If there's one thing the movies have taught us about the future it's that it's a bloody bleak place. Fortunately director Alfonso Cuaron's depiction of 2027 London in Children Of Men, isn't just bloody bleak, it's bloody brilliant.
In tribute to events that are (probably) going to happen in 13 years' time, here's 20 facts you (probably) didn't know about the film.
In the movie, the infertility crisis is the result of all women being infertile. In the original novel, it's the result of men producing no sperm.
As we pan into Jasper's house we see Michael Caine's character in a framed picture (top) looking rather a lot like John Lennon. That was intentional. Speaking of Michael Caine's portrayal, Alfonso Cuaron said: "He wanted Jasper to be like an older John Lennon – he wanted the body language and the nasal voice and the cadence of how he portrayed this character to reflect the way he said Lennon used to talk. And then after we shot some scenes, I saw some old footage of Lennon and it was identical."
Theo never touches a gun or smokes an entire cigarette.
The cover of the Pink Floyd album Animals (pictured, top) features a floating pig above the Battersea Power station, the "Ark of the Arts" in the film. The pig can be seen out of the window when Theo speaks to his cousin (below). The album was released in 1977 and, being as the film is set in 2027, it would be the LP's 50th anniversary.
Oranges are a symbol of impending doom. Just before the car is attacked (pictured, top), Miriam very deliberately removes an orange from her bag and peels it. Just before the refugee camp falls into chaos, Kee and Marichka share an orange. This theme of oranges being a symbol of tragedy is also found in The Godfather trilogy (below) and in American Beauty, when [giant spoiler alert] Lester meets his maker.
The screenplay was credited to five writers including Spy Game scribe David Arata and Alfonso Cuarón himself. Clive Owen's insights impressed Cuarón and he contributed a great deal of uncredited work to the final script.
When we first see Julian (Julianne Moore), she is in the interrogation room with Theo. Just after she states her name as "Julian", you can see a headline beside Theo (lower left) that prominently displays the word "Moore".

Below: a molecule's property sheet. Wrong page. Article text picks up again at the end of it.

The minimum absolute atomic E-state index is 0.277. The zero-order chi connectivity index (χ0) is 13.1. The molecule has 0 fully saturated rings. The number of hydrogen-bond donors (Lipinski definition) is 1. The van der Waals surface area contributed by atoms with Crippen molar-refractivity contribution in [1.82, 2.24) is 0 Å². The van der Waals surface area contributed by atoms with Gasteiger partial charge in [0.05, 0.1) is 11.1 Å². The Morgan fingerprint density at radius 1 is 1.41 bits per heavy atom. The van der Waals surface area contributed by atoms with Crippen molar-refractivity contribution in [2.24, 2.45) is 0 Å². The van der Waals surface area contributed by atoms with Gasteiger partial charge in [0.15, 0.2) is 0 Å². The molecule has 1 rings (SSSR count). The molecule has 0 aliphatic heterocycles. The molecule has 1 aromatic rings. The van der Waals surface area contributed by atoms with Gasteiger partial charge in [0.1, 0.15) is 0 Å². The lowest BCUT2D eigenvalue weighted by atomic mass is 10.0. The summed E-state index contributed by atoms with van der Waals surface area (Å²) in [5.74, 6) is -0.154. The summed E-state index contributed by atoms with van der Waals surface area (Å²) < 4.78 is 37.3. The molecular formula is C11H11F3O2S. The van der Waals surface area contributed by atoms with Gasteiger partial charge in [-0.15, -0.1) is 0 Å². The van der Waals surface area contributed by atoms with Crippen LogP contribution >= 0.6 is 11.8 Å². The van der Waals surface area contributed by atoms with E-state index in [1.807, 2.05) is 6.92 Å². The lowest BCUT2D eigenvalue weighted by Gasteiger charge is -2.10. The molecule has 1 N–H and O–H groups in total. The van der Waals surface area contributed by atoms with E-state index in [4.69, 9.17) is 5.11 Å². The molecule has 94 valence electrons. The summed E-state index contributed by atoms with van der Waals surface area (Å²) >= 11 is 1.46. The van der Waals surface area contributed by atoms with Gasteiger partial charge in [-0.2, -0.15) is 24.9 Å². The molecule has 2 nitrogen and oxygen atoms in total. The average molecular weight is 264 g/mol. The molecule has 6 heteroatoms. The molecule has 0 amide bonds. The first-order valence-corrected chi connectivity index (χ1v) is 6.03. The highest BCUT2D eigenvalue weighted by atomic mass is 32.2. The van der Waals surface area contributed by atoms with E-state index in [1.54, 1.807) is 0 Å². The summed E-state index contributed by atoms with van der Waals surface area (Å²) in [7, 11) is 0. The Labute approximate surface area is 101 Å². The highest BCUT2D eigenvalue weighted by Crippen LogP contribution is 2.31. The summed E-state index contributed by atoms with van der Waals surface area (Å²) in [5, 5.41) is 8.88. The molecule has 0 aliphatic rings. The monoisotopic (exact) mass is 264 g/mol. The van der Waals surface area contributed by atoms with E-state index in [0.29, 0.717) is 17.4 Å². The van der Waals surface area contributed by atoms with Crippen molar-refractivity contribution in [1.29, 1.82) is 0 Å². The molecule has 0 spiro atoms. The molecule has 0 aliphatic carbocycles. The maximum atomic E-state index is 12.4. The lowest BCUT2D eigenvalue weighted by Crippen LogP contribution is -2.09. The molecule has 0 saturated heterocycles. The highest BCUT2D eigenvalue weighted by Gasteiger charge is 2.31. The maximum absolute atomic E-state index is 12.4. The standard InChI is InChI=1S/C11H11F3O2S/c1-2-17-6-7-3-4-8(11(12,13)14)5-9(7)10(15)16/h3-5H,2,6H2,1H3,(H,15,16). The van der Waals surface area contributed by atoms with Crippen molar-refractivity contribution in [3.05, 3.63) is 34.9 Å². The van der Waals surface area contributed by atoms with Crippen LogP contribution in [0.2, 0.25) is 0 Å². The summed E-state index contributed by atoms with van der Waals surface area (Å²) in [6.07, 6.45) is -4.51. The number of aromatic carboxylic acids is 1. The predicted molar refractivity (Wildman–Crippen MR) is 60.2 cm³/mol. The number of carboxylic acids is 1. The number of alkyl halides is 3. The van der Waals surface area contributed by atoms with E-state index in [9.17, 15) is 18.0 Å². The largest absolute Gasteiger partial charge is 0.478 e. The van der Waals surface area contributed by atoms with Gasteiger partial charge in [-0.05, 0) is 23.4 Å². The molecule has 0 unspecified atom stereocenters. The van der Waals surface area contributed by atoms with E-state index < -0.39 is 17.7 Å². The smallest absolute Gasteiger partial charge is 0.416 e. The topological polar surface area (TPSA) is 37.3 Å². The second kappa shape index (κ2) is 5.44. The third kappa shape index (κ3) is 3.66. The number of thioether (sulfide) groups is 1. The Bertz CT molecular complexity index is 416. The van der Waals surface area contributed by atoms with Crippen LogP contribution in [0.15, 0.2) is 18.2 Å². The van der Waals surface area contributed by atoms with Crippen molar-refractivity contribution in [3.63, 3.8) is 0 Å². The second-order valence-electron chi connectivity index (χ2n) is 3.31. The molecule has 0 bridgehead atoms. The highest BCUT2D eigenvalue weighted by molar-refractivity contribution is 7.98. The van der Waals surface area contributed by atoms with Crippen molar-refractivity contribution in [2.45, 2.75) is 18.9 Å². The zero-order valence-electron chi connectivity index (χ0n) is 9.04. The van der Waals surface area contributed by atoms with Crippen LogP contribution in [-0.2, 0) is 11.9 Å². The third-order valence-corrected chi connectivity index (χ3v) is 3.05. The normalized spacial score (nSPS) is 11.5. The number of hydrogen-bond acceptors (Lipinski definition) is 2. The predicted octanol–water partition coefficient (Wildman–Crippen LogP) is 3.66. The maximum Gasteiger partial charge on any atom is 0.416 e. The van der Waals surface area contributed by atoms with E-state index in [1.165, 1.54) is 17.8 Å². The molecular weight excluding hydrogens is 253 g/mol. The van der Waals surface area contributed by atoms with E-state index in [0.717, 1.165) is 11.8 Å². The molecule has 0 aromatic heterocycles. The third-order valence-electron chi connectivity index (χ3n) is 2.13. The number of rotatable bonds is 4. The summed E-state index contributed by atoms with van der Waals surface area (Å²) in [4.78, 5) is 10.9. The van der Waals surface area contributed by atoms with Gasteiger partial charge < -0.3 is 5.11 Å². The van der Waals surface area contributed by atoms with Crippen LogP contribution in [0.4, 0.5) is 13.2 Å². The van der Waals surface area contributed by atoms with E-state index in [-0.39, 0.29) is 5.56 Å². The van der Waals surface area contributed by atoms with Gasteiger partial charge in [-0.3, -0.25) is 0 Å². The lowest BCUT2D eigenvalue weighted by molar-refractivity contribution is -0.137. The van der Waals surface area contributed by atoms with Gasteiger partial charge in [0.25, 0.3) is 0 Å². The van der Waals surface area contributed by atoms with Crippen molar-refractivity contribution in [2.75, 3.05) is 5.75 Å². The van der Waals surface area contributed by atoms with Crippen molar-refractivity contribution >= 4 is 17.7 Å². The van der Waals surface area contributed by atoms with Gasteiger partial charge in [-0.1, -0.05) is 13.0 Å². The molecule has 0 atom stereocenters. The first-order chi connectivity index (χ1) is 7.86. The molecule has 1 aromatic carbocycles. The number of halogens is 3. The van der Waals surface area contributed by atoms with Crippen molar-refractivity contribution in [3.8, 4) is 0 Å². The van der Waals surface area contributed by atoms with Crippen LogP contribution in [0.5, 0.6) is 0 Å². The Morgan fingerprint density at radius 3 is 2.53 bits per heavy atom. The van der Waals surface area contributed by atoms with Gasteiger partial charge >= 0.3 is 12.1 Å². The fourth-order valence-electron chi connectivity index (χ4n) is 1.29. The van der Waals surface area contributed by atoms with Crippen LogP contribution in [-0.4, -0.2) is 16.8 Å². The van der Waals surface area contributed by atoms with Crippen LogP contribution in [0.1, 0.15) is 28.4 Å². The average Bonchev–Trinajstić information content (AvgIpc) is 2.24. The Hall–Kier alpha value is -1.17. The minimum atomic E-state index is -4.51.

As the bus carrying Miriam, Theo and Kee arrives at Bexley Refugee Camp you can see a prisoner in exactly the same stance and haunting garb as was forced upon an a torture victim at Iraq's infamous Abu Ghraib prison.
As Miriam is marched off said bus the music that's playing is Arbeit Macht Frei by The Libertines. "Arbeit macht frei," meaning "Work shall set you free," was written above the entrance at Auschwitz.
During a visit to his house by Theo and Kee, Jasper says "Shanti, shanti, shanti." "Shanti" is also found in the final line of T. S. Eliot's poem The Waste Land, a work with prominent themes of fertility.
The large black and white image in the dining room at Battersea power station (see here) is Pablo Picasso's "Guernica." The same image is drawn on the wall of the tunnel which Theo and Kee use to escape in the rowboat. The painting was Picasso's reaction to General Franco's bombing of Guernica, Spain, during the Spanish Civil War.
Theo works at the 'Ministry Of Energy'. This is a nod to the terrifying "Ministries" in George Orwell's dystopian 1984.
The location that stands in for the Ministry of Energy is London's Lawrence Hall, owned by the Royal Horticultural Society and venue of the annual RHS Flower Show. P
Kee's name is a homophone for "chi" (also pronounced "chee") which means the energy of life.
Theo wears a London 2012 Olympic fleece in the movie. The announcement that London would host that Summer Games was made prior to filming, with the games taking place 6 years after the movie came out. You can buy the exact fleece, here, for £1495.
A day after the Olympics announcement, while Cuarón was preparing the film, the London bombings occurred. The director never considered moving the production. The opening terrorist attack scene on Fleet Street was shot a month and a half after that fateful day at this spot.
It's rare for authors to go on record as loving movie adaptations of their own work, if they played no part in the production. PD James loved Children of Men, however, saying: "It’s obvious that this film departed from the book, but I’m so proud to be associated with this film."
After seeing Charlie Hunnam's performance in Cold Mountain (2003), Alfonso Cuarón called him up and offered him the role of Patric.
The film never explains the reason for the infertility. This has been attributed to Cuarón's dislike for expository film: "There's a kind of cinema I detest, which is a cinema that is about exposition and explanations." He once said. "It's become a medium for lazy readers... Cinema is a hostage of narrative. And I'm very good at narrative as a hostage of cinema."
The movie uses several lengthy single-shot sequences, the longest of these are shots in which Kee gives birth (3 mins 19); an ambush on a country road (4 mins 07); and a scene in which Theo is captured by the Fishes, escapes, and runs down a street and through a building in the middle of a raging battle (a 6 mins 18 whopper). This video about the technique on the movie is well worth watching.